Fifteen patients with atrioventricular heart block and Adams-Stokes syndrome were treated with oral sustained-action isoproterenol tablets, 30 mg. every 4 to 6 hours. One or more of the following beneficial effects was observed in 13 patients: restoration and maintenance of normal sinus rhythm, increase in the rate of the basic idioventricular pacemaker, stimulation of the faster of two competing idioventricular centers, and stabilization of the idioventricular pacemaker so that ventricular slowing or asystole failed to recur. Side-effects, which were few, consisted of tachycardia, palpitation, or tremor in 4 cases and resulted in discontinuance of the drug in only 2 cases. Oral medication was less apt to produce annoying tachycardia or angina in susceptible individuals than was sublingual isoproterenol.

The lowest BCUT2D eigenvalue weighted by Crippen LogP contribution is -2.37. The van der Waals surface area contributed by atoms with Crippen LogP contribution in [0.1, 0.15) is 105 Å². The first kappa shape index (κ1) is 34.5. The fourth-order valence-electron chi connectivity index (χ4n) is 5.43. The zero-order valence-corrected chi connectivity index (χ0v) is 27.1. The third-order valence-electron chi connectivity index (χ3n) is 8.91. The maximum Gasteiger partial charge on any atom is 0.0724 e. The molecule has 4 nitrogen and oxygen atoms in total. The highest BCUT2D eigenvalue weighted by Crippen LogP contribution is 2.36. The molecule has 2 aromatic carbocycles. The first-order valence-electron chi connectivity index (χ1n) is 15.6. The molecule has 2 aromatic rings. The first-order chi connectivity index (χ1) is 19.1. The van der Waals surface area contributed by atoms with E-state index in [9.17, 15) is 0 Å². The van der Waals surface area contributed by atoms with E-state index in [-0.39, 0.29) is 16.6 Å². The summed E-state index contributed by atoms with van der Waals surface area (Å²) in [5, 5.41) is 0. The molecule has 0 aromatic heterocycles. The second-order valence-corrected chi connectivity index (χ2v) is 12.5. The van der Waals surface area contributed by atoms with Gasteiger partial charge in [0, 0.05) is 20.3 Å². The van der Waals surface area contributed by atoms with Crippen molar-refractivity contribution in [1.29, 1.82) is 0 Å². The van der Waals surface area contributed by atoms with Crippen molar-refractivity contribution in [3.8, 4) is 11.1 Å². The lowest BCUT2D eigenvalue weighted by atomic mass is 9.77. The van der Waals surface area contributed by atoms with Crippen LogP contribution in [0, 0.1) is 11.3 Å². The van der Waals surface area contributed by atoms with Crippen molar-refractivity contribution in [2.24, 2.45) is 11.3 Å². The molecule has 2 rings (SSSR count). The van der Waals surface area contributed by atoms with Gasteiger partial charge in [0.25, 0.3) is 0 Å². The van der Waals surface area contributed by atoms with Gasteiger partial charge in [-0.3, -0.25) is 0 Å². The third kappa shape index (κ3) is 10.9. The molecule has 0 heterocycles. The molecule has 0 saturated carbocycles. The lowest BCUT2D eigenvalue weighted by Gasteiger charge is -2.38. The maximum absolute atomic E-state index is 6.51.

Dack S, Robbin SR. Treatment of Heart Block and Adams-Stokes Syndrome with Sustained-Action Isoproterenol. JAMA. 1961;176(6):505–512. doi:10.1001/jama.1961.03040190027008
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